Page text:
Recognizing Visitation Dreams
When I was 12 years old, my 29-year-old brother died in Vietnam. Over the years, I don’t recall ever dreaming about him. Then one night I had a dream in which he and I were walking together down an empty road. We were both adults. The dream seemed so real that I asked him, “Are you alive again, or am I dead?” He smiled and said, “It’s a little of both.”
At the time I was exploring quantum physics, particularly in relation to paranormal experiences. From one lecture I had learned that when we sleep, our “particle” body and “wave” spirit separate. Our spirit then has the ability to mingle with other wave energy, including other discarnate spirits. As my brother so plainly described it, the living can become a little bit like the dead, and the dead can become a little bit like the living. This gives us the ability to meet in the dream realm, where the rules of traditional physical science no longer apply.
These so-called visitation dreams are fairly easy to recognize, because people who have had them report some common characteristics. First, the dream seems too real to be a dream. Some people even report physical sensations such as feeling the touch of their loved one or smelling a favorite scent associated with that person when he or she was alive. Medium Patrick Mathews reveals in his book “Never Say Goodbye” that when his grandmother visited him in a dream when he was young, he felt the pressure of an object being placed on his pillow as his grandmother placed a cat next to him in his dream.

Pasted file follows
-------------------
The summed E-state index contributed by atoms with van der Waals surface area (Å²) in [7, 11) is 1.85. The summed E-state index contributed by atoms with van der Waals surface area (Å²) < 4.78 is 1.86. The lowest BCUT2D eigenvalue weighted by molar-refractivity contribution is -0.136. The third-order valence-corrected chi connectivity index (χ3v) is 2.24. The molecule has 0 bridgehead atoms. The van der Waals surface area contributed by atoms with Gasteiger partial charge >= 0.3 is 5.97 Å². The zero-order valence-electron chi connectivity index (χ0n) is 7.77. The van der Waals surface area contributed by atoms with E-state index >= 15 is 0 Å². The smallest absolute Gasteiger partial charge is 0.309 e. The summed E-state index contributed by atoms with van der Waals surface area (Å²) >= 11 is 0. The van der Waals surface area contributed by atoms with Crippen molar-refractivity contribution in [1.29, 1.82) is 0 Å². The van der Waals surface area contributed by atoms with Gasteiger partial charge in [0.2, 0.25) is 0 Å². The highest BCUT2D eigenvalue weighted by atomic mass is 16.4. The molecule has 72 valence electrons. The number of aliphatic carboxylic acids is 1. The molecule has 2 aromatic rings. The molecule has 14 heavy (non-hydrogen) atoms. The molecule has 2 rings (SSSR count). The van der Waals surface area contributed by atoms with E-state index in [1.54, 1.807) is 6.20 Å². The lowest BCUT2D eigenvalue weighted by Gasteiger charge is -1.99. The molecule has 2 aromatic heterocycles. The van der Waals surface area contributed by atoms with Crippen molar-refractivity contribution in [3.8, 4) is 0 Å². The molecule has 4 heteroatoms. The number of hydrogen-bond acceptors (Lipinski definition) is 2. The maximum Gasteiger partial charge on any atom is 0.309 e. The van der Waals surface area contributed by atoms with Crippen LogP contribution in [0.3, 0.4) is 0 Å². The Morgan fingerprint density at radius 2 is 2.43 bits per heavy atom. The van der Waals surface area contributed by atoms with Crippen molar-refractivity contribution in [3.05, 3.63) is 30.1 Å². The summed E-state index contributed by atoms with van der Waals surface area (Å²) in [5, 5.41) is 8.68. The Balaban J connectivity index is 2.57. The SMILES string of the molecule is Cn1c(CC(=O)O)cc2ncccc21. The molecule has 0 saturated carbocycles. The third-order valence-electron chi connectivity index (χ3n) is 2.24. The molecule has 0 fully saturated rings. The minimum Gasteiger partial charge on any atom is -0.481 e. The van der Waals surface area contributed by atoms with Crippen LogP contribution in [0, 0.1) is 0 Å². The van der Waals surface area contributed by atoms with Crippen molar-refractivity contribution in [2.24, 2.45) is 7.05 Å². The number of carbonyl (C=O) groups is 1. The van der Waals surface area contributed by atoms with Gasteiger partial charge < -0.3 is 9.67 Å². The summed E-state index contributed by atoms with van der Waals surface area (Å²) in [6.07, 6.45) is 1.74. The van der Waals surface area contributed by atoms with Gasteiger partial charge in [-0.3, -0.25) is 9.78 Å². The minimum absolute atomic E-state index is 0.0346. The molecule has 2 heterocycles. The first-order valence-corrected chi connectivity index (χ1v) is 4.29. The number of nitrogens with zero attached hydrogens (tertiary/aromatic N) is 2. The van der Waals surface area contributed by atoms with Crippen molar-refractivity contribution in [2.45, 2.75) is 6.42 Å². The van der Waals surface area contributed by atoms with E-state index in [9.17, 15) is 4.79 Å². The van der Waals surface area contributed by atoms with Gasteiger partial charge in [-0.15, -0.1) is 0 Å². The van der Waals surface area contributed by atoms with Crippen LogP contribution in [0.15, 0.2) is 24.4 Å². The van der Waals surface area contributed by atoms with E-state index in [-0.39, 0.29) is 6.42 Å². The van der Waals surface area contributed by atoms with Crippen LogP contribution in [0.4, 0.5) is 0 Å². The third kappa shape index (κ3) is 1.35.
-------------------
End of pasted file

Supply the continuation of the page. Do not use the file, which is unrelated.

Secondly, visitation dreams rarely have storylines. They are more like an intense moment than a succession of events. Many times the purpose of the visit is to deliver a specific message. Furthermore, these dreams can be accompanied by unusual bright light, and dreamers report that the person’s face—especially the eyes—is enhanced in some way. Upon waking from a visitation dream, the dreamer experiences a remarkable feeling of love or peace. Emotions, in general, are intensified either during or after psi dreams, reports Rosemary Ellen Guiley in her book “Dreamwork for the Soul.”
Not Just the Deceased
Although visitation dreams most commonly refer to visits from loved ones who have died, some dreamers are also visited by their children-to-be (see Babies From Beyond, January 15, 2008), sometimes years before pregnancy occurs. Other dreamers are visited by friends or relatives who are still alive but living far away.
Let It Be
One of the most popular visitation dreams on record is that of musician Paul McCartney being visited by his mother, Mary. As he explains in the book “The Right Words at the Right Time” by actress Marlo Thomas, McCartney’s mother had died when he was 14 years old. Then 12 years later, when the Beatles were on the verge of breaking up, his mother appeared to him in a dream.
“There was her face,” he describes, “completely clear, particularly her eyes; and she said to me very gently, very reassuringly, ‘Let it be.’” Upon awakening, he went to his piano and wrote the beginning of the song that you have probably heard many times… “When I find myself in times of trouble, Mother Mary comes to me, speaking words of wisdom, let it be.”